April 5, 2017

RHTLaw Taylor Wessing Managing Partner Tan Chong Huat shares opinion piece on greater accountability for REIT managers in The Business Times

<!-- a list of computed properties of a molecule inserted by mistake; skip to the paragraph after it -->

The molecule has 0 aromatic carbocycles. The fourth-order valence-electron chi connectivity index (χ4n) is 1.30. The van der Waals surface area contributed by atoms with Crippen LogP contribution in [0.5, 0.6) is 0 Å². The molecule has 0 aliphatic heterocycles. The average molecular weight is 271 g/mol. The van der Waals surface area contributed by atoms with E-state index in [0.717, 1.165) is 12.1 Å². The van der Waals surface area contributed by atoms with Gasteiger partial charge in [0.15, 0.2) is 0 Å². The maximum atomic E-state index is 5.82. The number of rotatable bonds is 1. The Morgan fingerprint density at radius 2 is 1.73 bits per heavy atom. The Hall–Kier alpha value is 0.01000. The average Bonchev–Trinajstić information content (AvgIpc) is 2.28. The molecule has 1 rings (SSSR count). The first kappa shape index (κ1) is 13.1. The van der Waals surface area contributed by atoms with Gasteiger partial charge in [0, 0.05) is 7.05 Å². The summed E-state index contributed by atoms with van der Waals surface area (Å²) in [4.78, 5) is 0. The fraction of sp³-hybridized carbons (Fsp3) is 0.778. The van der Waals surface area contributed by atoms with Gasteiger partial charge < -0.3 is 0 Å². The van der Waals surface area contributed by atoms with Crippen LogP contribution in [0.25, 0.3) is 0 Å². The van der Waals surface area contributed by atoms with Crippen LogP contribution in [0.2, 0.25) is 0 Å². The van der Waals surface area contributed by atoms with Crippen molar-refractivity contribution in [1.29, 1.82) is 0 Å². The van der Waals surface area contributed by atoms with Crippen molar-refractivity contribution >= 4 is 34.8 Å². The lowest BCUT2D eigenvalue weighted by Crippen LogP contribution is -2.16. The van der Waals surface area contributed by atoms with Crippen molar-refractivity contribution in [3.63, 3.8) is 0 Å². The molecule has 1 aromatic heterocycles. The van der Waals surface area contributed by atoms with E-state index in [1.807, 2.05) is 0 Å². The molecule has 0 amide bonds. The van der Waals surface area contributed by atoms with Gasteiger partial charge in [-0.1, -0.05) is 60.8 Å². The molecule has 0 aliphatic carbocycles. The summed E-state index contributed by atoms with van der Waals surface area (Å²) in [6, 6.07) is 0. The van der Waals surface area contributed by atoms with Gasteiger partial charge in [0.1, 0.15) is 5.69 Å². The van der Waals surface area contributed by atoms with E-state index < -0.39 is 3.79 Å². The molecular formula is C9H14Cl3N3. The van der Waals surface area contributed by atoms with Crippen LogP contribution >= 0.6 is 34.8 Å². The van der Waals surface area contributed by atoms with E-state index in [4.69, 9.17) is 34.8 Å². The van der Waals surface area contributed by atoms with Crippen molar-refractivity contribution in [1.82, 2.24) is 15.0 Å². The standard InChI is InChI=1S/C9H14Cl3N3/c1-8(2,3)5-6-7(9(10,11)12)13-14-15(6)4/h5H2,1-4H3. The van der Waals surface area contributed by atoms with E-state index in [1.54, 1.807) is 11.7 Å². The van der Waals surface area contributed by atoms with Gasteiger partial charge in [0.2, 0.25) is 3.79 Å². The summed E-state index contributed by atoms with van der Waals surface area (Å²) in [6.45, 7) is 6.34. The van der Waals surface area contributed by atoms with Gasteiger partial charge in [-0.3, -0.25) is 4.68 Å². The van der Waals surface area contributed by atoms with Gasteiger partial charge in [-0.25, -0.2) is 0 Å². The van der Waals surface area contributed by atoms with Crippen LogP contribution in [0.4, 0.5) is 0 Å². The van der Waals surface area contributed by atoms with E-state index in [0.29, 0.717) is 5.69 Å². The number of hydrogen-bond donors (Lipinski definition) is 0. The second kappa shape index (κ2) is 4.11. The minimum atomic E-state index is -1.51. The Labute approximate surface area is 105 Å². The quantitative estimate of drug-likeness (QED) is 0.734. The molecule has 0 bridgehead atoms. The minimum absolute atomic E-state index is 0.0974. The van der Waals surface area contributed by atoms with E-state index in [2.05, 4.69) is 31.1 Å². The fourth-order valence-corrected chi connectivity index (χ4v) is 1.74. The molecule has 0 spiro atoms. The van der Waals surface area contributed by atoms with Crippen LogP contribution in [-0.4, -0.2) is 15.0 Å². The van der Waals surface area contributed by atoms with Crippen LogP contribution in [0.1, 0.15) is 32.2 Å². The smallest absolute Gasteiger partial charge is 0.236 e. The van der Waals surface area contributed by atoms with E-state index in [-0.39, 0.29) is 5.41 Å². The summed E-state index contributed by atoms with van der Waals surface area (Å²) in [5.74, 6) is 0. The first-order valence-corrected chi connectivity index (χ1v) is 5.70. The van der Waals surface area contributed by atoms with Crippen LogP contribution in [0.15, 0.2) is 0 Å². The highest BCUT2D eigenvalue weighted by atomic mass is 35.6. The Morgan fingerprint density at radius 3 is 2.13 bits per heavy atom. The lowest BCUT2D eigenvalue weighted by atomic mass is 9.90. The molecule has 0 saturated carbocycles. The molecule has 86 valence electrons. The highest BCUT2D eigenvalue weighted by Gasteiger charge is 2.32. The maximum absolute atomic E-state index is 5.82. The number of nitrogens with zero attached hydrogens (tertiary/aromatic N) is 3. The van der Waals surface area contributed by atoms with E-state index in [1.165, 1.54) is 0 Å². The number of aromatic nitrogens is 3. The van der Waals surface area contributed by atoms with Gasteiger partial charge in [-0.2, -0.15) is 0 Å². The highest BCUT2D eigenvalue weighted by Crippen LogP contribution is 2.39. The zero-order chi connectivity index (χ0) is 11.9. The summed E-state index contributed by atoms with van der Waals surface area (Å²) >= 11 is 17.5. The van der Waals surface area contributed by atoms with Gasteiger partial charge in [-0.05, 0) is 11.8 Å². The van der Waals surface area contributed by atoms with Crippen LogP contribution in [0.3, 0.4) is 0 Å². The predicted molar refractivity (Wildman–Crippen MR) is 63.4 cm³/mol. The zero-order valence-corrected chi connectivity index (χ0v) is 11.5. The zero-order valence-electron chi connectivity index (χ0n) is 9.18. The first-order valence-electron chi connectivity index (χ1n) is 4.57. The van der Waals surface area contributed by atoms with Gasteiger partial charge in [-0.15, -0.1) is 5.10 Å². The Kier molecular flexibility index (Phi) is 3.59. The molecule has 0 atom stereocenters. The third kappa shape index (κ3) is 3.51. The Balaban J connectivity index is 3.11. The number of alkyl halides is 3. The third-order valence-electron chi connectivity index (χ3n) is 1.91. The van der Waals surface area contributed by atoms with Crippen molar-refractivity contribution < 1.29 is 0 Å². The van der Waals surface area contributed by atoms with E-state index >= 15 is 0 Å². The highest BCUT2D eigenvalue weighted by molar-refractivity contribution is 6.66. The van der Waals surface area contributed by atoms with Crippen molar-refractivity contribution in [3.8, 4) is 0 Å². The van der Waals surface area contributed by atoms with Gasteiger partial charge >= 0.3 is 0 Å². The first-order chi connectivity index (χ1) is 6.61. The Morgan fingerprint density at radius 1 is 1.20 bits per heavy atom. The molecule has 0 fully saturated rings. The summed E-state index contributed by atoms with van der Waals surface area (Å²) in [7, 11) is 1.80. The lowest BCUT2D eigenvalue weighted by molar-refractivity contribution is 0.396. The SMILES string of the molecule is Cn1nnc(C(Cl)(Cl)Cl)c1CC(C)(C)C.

RHTLaw Taylor Wessing Managing Partner Tan Chong Huat was featured in The Business Times article titled “Pushing for greater accountability of Reit managers in Singapore”. The article was first published in The Business Times on 5 April 2017. Pushing for greater accountability of Reit managers in Singapore Source: The Business Times © Singapore Press Holdings Ltd. Date: 5 April 2017 Author: Tan Chong Huat, Joseph Lau, Gerald Tham WHILE Singapore is now the second largest Reit market in Asia, recent headlines have highlighted possible deficiencies of the Reit industry, including the accountability of Reit managers. This issue has not gone unnoticed by the authorities. While the conduct of Reit managers is currently regulated by the Code on Collective Investment Schemes (CIS) and the common law, Parliament in January 2017 passed the Securities and Futures (Amendment) Act 2017, which introduces statutory protections for unitholders against the failure of Reit managers and their directors to act in the best interests of unitholders. In this first of a two-part article, we explore some options available to the unitholders of a Reit under the current regime to hold a Reit manager accountable for its actions. The Singapore courts have yet to determine whether the manager of a Reit owes fiduciary duties to unitholders. Nevertheless, Lee Chiwi, who authored a book on the legal nature of a unit trust, suggests that such duties are owed for two reasons. First, Reit managers exist not solely for their own benefit, but also for the benefit of unitholders, which is a characteristic common to fiduciaries. Second, a Reit manager's position should be supervised under equitable principles as unitholders are not able to unilaterally amend or determine what powers and duties a manager possesses under the trust deed of a Reit. Unitholders are also vulnerable with limited or no rights to interfere with the management of the Reit, as the manager typically has autonomy to determine how the interests of unitholders are served. The trust deed of a Reit is required to contain provisions which allow the manager to be removed by a simple majority of unitholders present and voting at a general meeting (with no unitholders being disenfranchised), and to allow a general meeting to be convened at the request of at least 50 unitholders or unitholders representing at least 10 per cent of the issued units of the Reit. While convening a general meeting to pass a resolution to remove the manager is theoretically possible, this may prove difficult in practice. In a 2007 article in the Singapore Academy of Law Journal, Adjunct Associate Professor Joseph Chun noted that Reit managers are usually owned by the sponsor of the Reit, which in turn would typically hold the lion's share of units in the Reit and thus a greater proportion of the voting power. Therefore, even if unitholders are able to requisition a general meeting, they may find it difficult to gather the required simple majority to pass the resolution for removal of the manager. The CIS requires a Reit manager to "have arrangements in place to take all reasonable steps to obtain the best possible result for the scheme, taking into account the following execution factors: price, costs, speed, likelihood of execution and settlement, size, nature or any other consideration relevant to the execution of a trade or transaction". That said, the requirements of the CIS are not statutory obligations, and a breach of the CIS does not itself generate criminal liability. If, however, a breach of the CIS is established, it may support the unitholders' case in civil or criminal proceedings that the manager is liable. Also, the Monetary Authority of Singapore (MAS) may take into account a breach of the CIS in determining whether to revoke or suspend the authorisation of the Reit, or to refuse to authorise new schemes by parties responsible for the breach in question. Nevertheless, it may not be easy or rewarding for unitholders to show that a manager has breached the CIS. For instance, it is unclear whether paying a higher price for a property acquisition from a related party would in itself demonstrate that a Reit manager did not use "all reasonable steps" to obtain the best possible result for the Reit. Moreover, given the possibility of the authorisation of the Reit being revoked or suspended by MAS, unitholders may wish to consider whether establishing such a breach achieves their objectives, as such revocation or suspension of authorisation may negatively impact the value of their investment in the Reit. For instance, if it is clear that, but for the manager's under-performance, the Reit would be performing well, it is more sensible for unitholders to explore other options to preserve the Reit as an investment vehicle whilst addressing the quality of management. The most advantageous option for unitholders will depend on the unique circumstances of each case. Unitholders may apply to the Singapore courts for an order under the Securities and Futures Act where the Reit manager has conducted the affairs of the Reit or exercised its powers in a manner that is oppressive or disregards unitholders' interests. Another ground for such application to the Singapore courts is where an act of the Reit manager has been done or is threatened which unfairly discriminates or is prejudicial to unitholders. The court is empowered to make a wide range of orders, including an order which cancels or varies any transaction or regulates the conduct of the affairs of the Reit manager in the future. However, there are no instances where the Singapore courts have interpreted or applied this provision in the Securities and Futures Act, and it remains to be seen how these grounds would be satisfied. The writers are from RHTLaw Taylor Wessing LLP. Tan Chong Huat is managing partner of the firm; Joseph Lau and Gerald Tham are associates. The second part of this article will discuss the impact which the recent amendments to the Securities and Futures Act are expected to have on the regulatory regime for Reits, and consider whether recent events in the Reits industry will impact and shape discourse on the Reits regime.